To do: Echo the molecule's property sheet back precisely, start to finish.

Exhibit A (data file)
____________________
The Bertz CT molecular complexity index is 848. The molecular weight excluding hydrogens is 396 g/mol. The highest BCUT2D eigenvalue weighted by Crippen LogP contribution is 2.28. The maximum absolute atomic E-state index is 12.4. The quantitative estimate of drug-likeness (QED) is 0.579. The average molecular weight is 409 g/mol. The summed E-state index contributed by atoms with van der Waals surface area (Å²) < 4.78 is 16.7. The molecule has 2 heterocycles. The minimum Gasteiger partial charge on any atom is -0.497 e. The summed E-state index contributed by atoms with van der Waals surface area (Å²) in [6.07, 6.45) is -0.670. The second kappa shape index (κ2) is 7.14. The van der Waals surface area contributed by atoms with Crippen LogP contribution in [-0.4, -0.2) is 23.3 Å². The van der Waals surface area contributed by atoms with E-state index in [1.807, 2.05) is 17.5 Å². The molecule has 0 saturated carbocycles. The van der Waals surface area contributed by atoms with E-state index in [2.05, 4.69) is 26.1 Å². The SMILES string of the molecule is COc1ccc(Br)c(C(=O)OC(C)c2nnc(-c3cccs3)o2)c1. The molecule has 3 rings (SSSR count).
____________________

The Bertz CT molecular complexity index is 848. The molecular weight excluding hydrogens is 396 g/mol. The highest BCUT2D eigenvalue weighted by Crippen LogP contribution is 2.28. The maximum absolute atomic E-state index is 12.4. The quantitative estimate of drug-likeness (QED) is 0.579. The average molecular weight is 409 g/mol. The summed E-state index contributed by atoms with van der Waals surface area (Å²) < 4.78 is 16.7. The molecule has 2 heterocycles. The minimum Gasteiger partial charge on any atom is -0.497 e. The summed E-state index contributed by atoms with van der Waals surface area (Å²) in [6.07, 6.45) is -0.670. The second kappa shape index (κ2) is 7.14. The van der Waals surface area contributed by atoms with Crippen LogP contribution in [-0.4, -0.2) is 23.3 Å². The van der Waals surface area contributed by atoms with E-state index in [1.807, 2.05) is 17.5 Å². The molecule has 0 saturated carbocycles. The van der Waals surface area contributed by atoms with E-state index in [2.05, 4.69) is 26.1 Å². The SMILES string of the molecule is COc1ccc(Br)c(C(=O)OC(C)c2nnc(-c3cccs3)o2)c1. The molecule has 3 rings (SSSR count).